Indian policy towards China needs to change: offence is the best form of defence
During the military commanders' meeting, the Indian side asked for the PLA to move back from all the “friction points”, which is a euphemism for "intrusions" used by India to avoid acknowledging it has lost control of some 1,000 sq km of territory during the 2020 Chinese aggression. For the same reason, India keeps asking of more military-to-military talks, with each round continuing 12-13 hours without any progress, writes Lt Gen P.C. Katoch (retd) for South Asia Monitor
Three news items relating to China are prominent in the media. First, China’s debt crisis in the housing sector amounting to about $1 trillion is witnessing protests from home buyers unable to repay the loans. China has asked banks to give more loans to the concerned, irrespective of whether they can repay or not. Protests don’t matter to the ruthless regime of China’s Communist Party (CCP) which will simply crush protesters. China’s growth rate has slowed down like most of the world but the CCP will prevail even if it has to print more money. Moreover, America’s economic terrorism in selectively blocking SWIFT is boosting the use of the yen.
Second, is the news about the rift within the CCP and speculation that President Xi Jinping may not get a third term in the forthcoming 20th Congress of the CCP, and that Prime Minister Li Keqiang is becoming stronger. But Xi is too shrewd; he will in all probability maneuver his way around whatever the rift in the party and the problems facing China. In fact, the US bungling in Ukraine and Washington’s reaffirmation of the One China policy favours Xi to focus more on China. India must acknowledge that whether Xi or Li, the CCP’s aggressive attitude towards India is unlikely to change.
Third, is the India-China standoff in Eastern Ladakh from April-May 2020 together with mobilization of thousands of People's Liberation Army (PLA) troops and the Indian military along the entire border. Did India provide China the incentive for this? Apparently so. When the Union Territory of Ladakh was established by India as part of reorganization of Jammu and Kashmir in 2019, Home Minister Amit Shah said in Parliament that Aksai Chin is a part of Ladakh which India will take. China took note and hence the deepest Chinese intrusion (19 km) made during 2020 is in Depsang, which can be a springboard for taking Aksai Chin.
Also, political statements from India like “we too keep going across” was used by China to brand India the aggressor from day one. Ironically, our politicians don’t understand the costs of political bragging to impress audiences at home. Similarly, the much-publicized inauguration of the Tawaghat-Lipulekh Pass enroute to Kailash-Mansarovar Yatra by Defence Minister Rajnath Singh led to Nepal claiming areas in India; the dispute is yet to be settled.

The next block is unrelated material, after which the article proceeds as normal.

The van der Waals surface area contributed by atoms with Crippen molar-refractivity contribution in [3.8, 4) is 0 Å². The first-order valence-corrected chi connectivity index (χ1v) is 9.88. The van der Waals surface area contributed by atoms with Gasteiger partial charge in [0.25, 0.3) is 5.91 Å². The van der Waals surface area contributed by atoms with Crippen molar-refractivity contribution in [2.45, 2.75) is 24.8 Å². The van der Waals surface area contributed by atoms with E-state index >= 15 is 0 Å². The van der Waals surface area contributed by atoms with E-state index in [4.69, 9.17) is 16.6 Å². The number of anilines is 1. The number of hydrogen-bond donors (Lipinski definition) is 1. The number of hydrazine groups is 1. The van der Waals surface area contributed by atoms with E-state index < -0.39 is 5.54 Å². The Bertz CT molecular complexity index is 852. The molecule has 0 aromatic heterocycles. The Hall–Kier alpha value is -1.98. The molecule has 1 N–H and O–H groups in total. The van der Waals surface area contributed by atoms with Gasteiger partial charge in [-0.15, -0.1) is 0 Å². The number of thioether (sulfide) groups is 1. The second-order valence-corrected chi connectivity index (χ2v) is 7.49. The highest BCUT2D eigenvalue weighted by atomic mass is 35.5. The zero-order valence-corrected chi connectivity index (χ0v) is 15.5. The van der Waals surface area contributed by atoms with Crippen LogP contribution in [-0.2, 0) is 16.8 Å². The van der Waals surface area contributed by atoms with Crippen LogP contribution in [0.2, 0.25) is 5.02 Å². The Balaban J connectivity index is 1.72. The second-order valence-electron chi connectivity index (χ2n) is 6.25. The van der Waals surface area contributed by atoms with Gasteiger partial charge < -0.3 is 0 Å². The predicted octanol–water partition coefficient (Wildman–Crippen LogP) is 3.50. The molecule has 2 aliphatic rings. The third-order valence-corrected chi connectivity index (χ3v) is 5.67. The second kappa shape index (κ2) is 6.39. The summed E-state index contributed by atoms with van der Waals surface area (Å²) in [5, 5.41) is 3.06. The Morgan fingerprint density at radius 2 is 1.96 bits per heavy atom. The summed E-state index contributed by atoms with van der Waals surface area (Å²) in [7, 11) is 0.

The 16th round of military-to-military talks between India and China held on July 17, 2022 in Ladakh were as inconclusive as the preceding two rounds. As on earlier occasions, the joint statement used flowery diplomatic language like commitment to maintain peace and tranquility; this means nothing. The Indian side was hoping that China would agree to go back from Patrolling Point (PP) 15, even as China not agreeing to it was expected since its location in the Kungrang Nullah area provides an access route to Kongka La -- a key pass leading into the Aksai Chin hinterland and beyond.
China reportedly made a counter offer with regard to PP 15, which has not been made public. Possibly this would be for establishing a few km long buffer zone, implying that Indian troops retreat further in their own territory.
Border issue needs political resolution
During the military commanders' meeting, the Indian side asked for the PLA to move back from all the “friction points”, which is a euphemism for "intrusions" used by India to avoid acknowledging it has lost control of some 1,000 sq km of territory during the 2020 Chinese aggression. For the same reason, India keeps asking of more military-to-military talks, with each round continuing 12-13 hours without any progress.
The border issue needs to be resolved at the political and diplomatic level. China is unlikely to move back, having intruded into Indian territory even west of its 1959 claim line which India never acknowledged. Apparently, China is treating these intrusions as fait accompli.
Unfortunately, Indian policy makers fail to acknowledge that offence is the best form of defense and history shows that whenever a stand was taken against China, the PLA retreated, examples being at Nathu La in 1967 and at Sumdorong Chu in 1987. But our policy makers forced the military into reverse gear by vacating the strategic Kailash Range within Indian territory, which overlooks some PLA positions and can be used for further operations. With China refusing to vacate its intrusions especially in Depsang and Demchok, there is no reason why we should not reoccupy the Kailash Range but this requires political courage.
China sitting pretty
China is sitting pretty having consolidated its positions in the intrusion areas and two bridges on the Pangong Tso that boosts PLA’s offensive capabilities. Besides, Beijing is more than happy with exports to India going up despite the standoff.
Australia’s former Prime Minister Kevin Rudd feels that Xi will resolve China’s border with India after the 20th Congress of the CCP. But the question is what resolution Xi has in mind, given Beijing’s insatiable hunger for territory, minerals and water? Xi recently visited Xinjiang and Chinese fighter jets are beginning to fly close to the Line of Actual Control (LAC) with India. Clearly, the signs are not encouraging.
(The author is an Indian Army veteran. Views expressed are personal.)
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